In addition to the low wages, they were subject to long hours in the gruesome factories. All of these conditions built up a large amount of anger towards the government and factory owners. The workers had to do something in order to better their lives. Workers in 19th century Europe had horrible lives as a result of limited attention from the government; workers union were the only thing that ended up getting the attention of the government, and therefore bettering the worker’s lives. While working conditions was a big problem during this time period, there were some solutions that did have some affect on the prob... ... middle of paper ... ...sult of little attention from the government; workers unions were the only thing that got the government’s attention, and therefore improving the worker’s lives.
Most of these kids are working for money around machines most parents today wouldn’t let their 16yr old kid go near. Many of these bad working conditions caused people to lose an arm or a leg, literally! Because people would work on machines without safety equipment and get their hand or arm caught in a belt... ... middle of paper ... ...cted and die or get very sick. Long hours caused people to be overworked and some committed suicide cause they couldn’t handle the stress of long hours and being away from their families, and this also is included in loss of family stability. The Industrial Revolution did a lot of harm on society and damage to the citizens of the working class.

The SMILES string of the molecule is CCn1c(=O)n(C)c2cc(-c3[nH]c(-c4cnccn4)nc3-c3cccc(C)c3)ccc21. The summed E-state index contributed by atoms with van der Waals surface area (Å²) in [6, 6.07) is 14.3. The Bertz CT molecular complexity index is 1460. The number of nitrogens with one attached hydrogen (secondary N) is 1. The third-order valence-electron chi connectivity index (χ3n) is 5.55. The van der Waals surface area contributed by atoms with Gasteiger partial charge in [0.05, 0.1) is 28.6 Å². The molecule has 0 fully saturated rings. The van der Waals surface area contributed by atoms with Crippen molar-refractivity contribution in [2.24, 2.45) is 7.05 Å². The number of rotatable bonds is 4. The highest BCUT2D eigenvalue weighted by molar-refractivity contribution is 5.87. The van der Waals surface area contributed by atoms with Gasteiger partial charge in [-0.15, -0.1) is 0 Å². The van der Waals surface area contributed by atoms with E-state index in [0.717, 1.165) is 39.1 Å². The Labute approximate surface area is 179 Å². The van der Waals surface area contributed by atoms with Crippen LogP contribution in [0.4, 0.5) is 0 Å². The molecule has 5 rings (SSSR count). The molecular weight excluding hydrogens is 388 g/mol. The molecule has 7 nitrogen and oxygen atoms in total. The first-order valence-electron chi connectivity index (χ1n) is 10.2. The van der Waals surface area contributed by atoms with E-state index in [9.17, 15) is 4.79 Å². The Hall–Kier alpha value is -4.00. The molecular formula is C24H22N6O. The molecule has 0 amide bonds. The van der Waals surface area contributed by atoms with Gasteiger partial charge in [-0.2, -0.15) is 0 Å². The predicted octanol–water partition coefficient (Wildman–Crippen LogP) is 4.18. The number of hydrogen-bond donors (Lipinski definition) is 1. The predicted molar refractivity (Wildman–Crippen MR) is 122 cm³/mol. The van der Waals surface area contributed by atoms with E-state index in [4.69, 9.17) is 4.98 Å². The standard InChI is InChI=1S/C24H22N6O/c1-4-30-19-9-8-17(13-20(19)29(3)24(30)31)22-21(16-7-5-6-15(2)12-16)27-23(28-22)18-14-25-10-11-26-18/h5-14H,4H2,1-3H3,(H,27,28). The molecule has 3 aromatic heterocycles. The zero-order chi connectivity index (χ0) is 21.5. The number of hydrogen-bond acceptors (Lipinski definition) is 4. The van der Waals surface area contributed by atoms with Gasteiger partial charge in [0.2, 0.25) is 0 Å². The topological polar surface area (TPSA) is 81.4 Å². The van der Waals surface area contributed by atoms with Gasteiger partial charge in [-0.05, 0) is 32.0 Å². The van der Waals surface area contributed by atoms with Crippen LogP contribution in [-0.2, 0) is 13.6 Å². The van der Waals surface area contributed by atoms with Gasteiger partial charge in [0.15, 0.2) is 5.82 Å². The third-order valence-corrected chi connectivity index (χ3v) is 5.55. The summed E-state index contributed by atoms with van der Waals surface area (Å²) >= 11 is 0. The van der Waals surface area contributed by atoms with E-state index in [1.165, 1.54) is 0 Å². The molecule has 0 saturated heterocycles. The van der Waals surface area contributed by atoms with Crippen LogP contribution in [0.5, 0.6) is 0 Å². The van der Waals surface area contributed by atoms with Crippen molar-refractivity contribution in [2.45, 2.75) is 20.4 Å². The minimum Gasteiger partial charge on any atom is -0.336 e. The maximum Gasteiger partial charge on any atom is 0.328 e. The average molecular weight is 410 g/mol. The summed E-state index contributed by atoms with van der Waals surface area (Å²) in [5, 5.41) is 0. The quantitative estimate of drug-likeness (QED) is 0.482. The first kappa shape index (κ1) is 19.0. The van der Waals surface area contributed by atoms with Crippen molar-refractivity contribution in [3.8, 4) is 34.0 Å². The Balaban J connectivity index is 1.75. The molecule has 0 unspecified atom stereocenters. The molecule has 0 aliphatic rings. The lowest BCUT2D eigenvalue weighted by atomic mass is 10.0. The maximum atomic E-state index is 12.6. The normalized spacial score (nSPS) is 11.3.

These factories cause problems for their workers later in the worker's life. Occasionally these problems lead to death. Many workers do not get to see a doctor when they are ill. Workers choose to go work to make money rather than see a doctor. Most do not receive regular vaccinations that help their body fight against "smallpox, whooping cough, tetanus, polio, and diphtheria" (Holland 61). "A sweatshop factory brings visions of dangerous, filthy, and cramped conditions"(Wolcott).
Due to the packed conditions, diseases spread rapidly. Overall, the housing of the working class was unpleasant and many fell ill to diseases because the risk of developing a disease in a cramped environment was higher. In Document 2, it is evident that the tenements were not an ideal living space. Document 6 portrays that factories were ideally designed for the machines and not for the workers, and as a result the working conditions were also harsh. Working shifts were beyond the control of the workers and the job was not necessarily stable because workers could be fired at any time for any reason (OI: “Working Conditions”).
Conditions in the factories and fields that lower class American children had to work in were not only horrible and immoral, but also harmful to their health. Child labour is defined as, The employment of children in any work that deprives children of their childhood, interferes with their ability to attend regular school, and that is mentally, physically, socially or morally dangerous and harmful. In the Gilded Age in America, there were children as young as three years old working. In the factories, the air quality was horrible. It was full of toxins that could cause serious health problems, especially in children who were still developing and had weaker immune systems.